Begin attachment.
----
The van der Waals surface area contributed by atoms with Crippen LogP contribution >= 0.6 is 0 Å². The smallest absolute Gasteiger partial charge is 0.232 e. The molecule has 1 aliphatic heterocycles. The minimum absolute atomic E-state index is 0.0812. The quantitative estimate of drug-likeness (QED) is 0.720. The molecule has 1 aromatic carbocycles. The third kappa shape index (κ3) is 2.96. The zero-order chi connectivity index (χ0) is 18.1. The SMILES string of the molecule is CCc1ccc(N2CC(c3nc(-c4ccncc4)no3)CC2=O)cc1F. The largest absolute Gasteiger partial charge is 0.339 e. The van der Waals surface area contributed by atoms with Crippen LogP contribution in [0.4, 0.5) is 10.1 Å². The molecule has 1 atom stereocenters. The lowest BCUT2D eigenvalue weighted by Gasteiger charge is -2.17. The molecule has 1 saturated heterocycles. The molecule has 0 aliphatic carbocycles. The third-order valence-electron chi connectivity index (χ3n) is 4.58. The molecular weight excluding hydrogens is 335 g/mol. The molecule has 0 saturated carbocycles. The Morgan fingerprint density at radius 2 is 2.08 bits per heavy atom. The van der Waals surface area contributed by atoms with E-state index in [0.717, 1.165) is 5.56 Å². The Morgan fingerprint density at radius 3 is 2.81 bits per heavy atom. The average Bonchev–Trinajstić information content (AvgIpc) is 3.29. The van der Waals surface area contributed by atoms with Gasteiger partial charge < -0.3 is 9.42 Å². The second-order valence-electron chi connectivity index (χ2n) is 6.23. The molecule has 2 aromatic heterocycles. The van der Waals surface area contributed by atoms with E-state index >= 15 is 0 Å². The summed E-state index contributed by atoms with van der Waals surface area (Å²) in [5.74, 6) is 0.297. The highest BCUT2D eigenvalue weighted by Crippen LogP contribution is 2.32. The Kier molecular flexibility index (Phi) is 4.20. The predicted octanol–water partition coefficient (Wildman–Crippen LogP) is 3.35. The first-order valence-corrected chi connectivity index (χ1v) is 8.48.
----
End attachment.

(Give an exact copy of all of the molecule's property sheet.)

The van der Waals surface area contributed by atoms with Crippen LogP contribution >= 0.6 is 0 Å². The smallest absolute Gasteiger partial charge is 0.232 e. The molecule has 1 aliphatic heterocycles. The minimum absolute atomic E-state index is 0.0812. The quantitative estimate of drug-likeness (QED) is 0.720. The molecule has 1 aromatic carbocycles. The third kappa shape index (κ3) is 2.96. The zero-order chi connectivity index (χ0) is 18.1. The SMILES string of the molecule is CCc1ccc(N2CC(c3nc(-c4ccncc4)no3)CC2=O)cc1F. The largest absolute Gasteiger partial charge is 0.339 e. The van der Waals surface area contributed by atoms with Crippen LogP contribution in [0.4, 0.5) is 10.1 Å². The molecule has 1 atom stereocenters. The lowest BCUT2D eigenvalue weighted by Gasteiger charge is -2.17. The molecule has 1 saturated heterocycles. The molecule has 0 aliphatic carbocycles. The third-order valence-electron chi connectivity index (χ3n) is 4.58. The molecular weight excluding hydrogens is 335 g/mol. The molecule has 0 saturated carbocycles. The Morgan fingerprint density at radius 2 is 2.08 bits per heavy atom. The van der Waals surface area contributed by atoms with E-state index in [0.717, 1.165) is 5.56 Å². The Morgan fingerprint density at radius 3 is 2.81 bits per heavy atom. The average Bonchev–Trinajstić information content (AvgIpc) is 3.29. The van der Waals surface area contributed by atoms with Gasteiger partial charge < -0.3 is 9.42 Å². The second-order valence-electron chi connectivity index (χ2n) is 6.23. The molecule has 2 aromatic heterocycles. The van der Waals surface area contributed by atoms with E-state index >= 15 is 0 Å². The summed E-state index contributed by atoms with van der Waals surface area (Å²) in [5.74, 6) is 0.297. The highest BCUT2D eigenvalue weighted by Crippen LogP contribution is 2.32. The Kier molecular flexibility index (Phi) is 4.20. The predicted octanol–water partition coefficient (Wildman–Crippen LogP) is 3.35. The first-order valence-corrected chi connectivity index (χ1v) is 8.48.